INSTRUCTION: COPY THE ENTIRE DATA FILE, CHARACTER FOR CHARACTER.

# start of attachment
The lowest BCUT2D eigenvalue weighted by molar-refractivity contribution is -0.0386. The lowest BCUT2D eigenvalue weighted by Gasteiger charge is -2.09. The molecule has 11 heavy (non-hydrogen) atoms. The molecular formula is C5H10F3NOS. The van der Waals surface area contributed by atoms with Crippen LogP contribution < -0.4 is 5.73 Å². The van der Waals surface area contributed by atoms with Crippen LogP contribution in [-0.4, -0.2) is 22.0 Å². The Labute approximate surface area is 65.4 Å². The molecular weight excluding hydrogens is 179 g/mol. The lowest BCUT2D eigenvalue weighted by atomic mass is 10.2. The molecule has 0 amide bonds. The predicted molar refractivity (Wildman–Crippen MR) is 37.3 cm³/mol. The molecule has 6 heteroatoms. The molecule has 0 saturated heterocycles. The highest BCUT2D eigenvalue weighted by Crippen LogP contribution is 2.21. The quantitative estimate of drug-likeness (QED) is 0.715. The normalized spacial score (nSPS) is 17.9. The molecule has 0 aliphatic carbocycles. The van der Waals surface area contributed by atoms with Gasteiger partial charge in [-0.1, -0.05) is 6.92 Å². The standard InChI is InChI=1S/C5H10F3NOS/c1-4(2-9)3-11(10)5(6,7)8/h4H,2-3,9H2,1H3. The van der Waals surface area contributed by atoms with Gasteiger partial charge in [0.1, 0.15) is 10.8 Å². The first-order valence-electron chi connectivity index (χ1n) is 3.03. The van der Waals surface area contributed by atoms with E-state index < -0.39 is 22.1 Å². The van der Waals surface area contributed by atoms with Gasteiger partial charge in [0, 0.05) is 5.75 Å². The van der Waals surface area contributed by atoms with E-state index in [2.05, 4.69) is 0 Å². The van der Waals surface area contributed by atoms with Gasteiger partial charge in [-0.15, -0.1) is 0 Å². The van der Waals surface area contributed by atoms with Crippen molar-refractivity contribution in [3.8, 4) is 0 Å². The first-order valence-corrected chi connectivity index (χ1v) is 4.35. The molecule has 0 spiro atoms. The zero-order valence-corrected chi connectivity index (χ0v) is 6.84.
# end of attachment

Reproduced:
The lowest BCUT2D eigenvalue weighted by molar-refractivity contribution is -0.0386. The lowest BCUT2D eigenvalue weighted by Gasteiger charge is -2.09. The molecule has 11 heavy (non-hydrogen) atoms. The molecular formula is C5H10F3NOS. The van der Waals surface area contributed by atoms with Crippen LogP contribution < -0.4 is 5.73 Å². The van der Waals surface area contributed by atoms with Crippen LogP contribution in [-0.4, -0.2) is 22.0 Å². The Labute approximate surface area is 65.4 Å². The molecular weight excluding hydrogens is 179 g/mol. The lowest BCUT2D eigenvalue weighted by atomic mass is 10.2. The molecule has 0 amide bonds. The predicted molar refractivity (Wildman–Crippen MR) is 37.3 cm³/mol. The molecule has 6 heteroatoms. The molecule has 0 saturated heterocycles. The highest BCUT2D eigenvalue weighted by Crippen LogP contribution is 2.21. The quantitative estimate of drug-likeness (QED) is 0.715. The normalized spacial score (nSPS) is 17.9. The molecule has 0 aliphatic carbocycles. The van der Waals surface area contributed by atoms with Gasteiger partial charge in [-0.1, -0.05) is 6.92 Å². The standard InChI is InChI=1S/C5H10F3NOS/c1-4(2-9)3-11(10)5(6,7)8/h4H,2-3,9H2,1H3. The van der Waals surface area contributed by atoms with Gasteiger partial charge in [0.1, 0.15) is 10.8 Å². The first-order valence-electron chi connectivity index (χ1n) is 3.03. The van der Waals surface area contributed by atoms with E-state index < -0.39 is 22.1 Å². The van der Waals surface area contributed by atoms with Gasteiger partial charge in [0, 0.05) is 5.75 Å². The van der Waals surface area contributed by atoms with E-state index in [2.05, 4.69) is 0 Å². The van der Waals surface area contributed by atoms with Gasteiger partial charge in [-0.15, -0.1) is 0 Å². The van der Waals surface area contributed by atoms with Crippen molar-refractivity contribution in [3.8, 4) is 0 Å². The first-order valence-corrected chi connectivity index (χ1v) is 4.35. The molecule has 0 spiro atoms. The zero-order valence-corrected chi connectivity index (χ0v) is 6.84.